What is the first item on your list that you need to achieve?
For our purposes today, we’ll look at the first one on each list: writing marketable books. If you’re going the traditional publishing route, you’re not going to need to write 4 books a year, but it likely won’t be your first book that gets on the New York Times Bestseller List. It happens, but not very often.
So. The first step we’re going to break down is writing those books.
Remember, this is a long game, the big, big dream. Think of it as climbing the corporate ladder. You don’t start at the top. It is going to take time and effort to get to where you want to be.
Books, plural, need to be written. What is the first step to achieving that? Writing one book. Totally achievable.
What is the step you need to take to get that book done? You need to write.
If you give yourself six months to write the first draft of your novel, break it down to 500 words a day or 3,500 words a week. To finish your first draft in three months, double it to 1,000 words a day or 7,000 words a week.
Now you know how many words you need to write each day, how long will it take you to reach that word count? Half-an-hour a day? An hour a day? Two hours? Saturday and Sunday mornings?
Keep in mind that some days it will be easier to write than others. The word count should average out, though. If you fall short one day, you start with a clean slate the next day. You don’t have to make up for those words. If you exceed your word count, you start with a clean slate the next day, there are no bonus words.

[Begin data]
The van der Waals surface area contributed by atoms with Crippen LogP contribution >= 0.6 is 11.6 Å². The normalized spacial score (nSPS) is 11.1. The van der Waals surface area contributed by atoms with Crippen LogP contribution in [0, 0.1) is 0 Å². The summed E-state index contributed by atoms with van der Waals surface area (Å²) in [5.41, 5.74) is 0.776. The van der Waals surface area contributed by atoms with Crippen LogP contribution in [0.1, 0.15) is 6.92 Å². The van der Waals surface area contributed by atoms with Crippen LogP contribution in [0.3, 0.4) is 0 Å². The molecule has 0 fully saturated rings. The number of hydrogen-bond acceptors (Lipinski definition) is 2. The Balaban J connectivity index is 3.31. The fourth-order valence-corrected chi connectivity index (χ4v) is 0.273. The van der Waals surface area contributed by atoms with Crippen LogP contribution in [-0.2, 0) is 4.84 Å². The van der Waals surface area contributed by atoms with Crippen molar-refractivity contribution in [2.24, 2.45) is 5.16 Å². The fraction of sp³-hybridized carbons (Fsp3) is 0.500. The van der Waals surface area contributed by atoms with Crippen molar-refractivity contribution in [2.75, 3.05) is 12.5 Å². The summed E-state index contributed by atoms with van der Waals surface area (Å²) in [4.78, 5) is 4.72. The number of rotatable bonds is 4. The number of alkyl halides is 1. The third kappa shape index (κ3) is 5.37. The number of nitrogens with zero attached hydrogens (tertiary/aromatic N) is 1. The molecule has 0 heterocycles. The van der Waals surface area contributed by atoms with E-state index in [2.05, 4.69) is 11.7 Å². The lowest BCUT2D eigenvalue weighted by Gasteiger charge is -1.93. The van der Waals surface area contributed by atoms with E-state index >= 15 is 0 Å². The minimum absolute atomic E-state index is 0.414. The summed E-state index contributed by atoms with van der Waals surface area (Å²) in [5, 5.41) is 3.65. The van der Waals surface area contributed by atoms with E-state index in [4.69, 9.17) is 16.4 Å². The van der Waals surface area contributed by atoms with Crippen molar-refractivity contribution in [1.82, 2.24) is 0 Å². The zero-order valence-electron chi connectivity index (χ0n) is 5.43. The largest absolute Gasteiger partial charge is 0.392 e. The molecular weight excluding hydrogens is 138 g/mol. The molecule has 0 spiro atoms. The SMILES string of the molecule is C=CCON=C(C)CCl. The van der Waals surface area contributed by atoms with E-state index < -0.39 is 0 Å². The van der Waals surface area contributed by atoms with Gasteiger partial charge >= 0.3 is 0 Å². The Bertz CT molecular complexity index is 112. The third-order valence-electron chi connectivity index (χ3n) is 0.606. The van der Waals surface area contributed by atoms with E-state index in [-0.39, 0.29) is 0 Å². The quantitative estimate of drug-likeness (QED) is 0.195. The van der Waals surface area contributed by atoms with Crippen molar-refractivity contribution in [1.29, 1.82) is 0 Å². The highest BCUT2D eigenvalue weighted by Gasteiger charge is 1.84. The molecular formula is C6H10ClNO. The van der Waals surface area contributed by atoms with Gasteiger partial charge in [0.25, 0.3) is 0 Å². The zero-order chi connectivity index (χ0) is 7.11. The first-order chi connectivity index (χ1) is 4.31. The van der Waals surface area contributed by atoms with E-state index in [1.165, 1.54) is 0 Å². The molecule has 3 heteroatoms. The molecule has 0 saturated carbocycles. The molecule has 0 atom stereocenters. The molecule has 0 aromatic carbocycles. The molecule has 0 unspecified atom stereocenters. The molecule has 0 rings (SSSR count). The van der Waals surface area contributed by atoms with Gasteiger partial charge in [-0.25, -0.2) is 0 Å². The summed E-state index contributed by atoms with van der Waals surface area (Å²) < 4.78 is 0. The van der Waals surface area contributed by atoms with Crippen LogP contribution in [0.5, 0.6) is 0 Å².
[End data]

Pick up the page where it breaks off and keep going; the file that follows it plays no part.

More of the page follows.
Layer in smaller action steps
Now that you have the action plan for your writing, you can layer in some of the smaller steps. Researching agents, improving your writing, seeking marketing opportunities, and growing your readership, can all be done while you’re writing.
Again, break them down into smaller steps.
Researching agents can be broken down into:
- find agent listings online
- follow agents on twitter
- check out the acknowledgements pages of your favourite authors to find out who their agents are
- find out how to write a query letter
Researching marketing opportunities could be broken down into:
- Finding Facebook groups for authors to share marketing information
- Deciding if you want to sell your books at conventions and other marketplaces
- Learning Facebook ads
Break down each of these steps into small actions that can be done once a week or once a month.
Your Turn to create your Writing Action Plan
Take your big dream from Part 1 and brainstorm all the steps you need to take to reach it. All of them. Don’t leave anything out.
What is the biggest step you need to take to get to where you need to go? Break that one down into steps that are small enough that you are confident that you can achieve them, daily or weekly.
Are there other, smaller goals that you can break down into small pieces you can layer throughout? Don’t do it if you don’t feel confident you can achieve them.
Write out your Writing Action Plan. Keep it next to you. Post it on the wall beside your computer so you can look at it.
Taking that first step toward your goal is the hardest. Once we get moving, once we have that momentum, we are unstoppable!
Part 4 is going to address timelines and deadlines.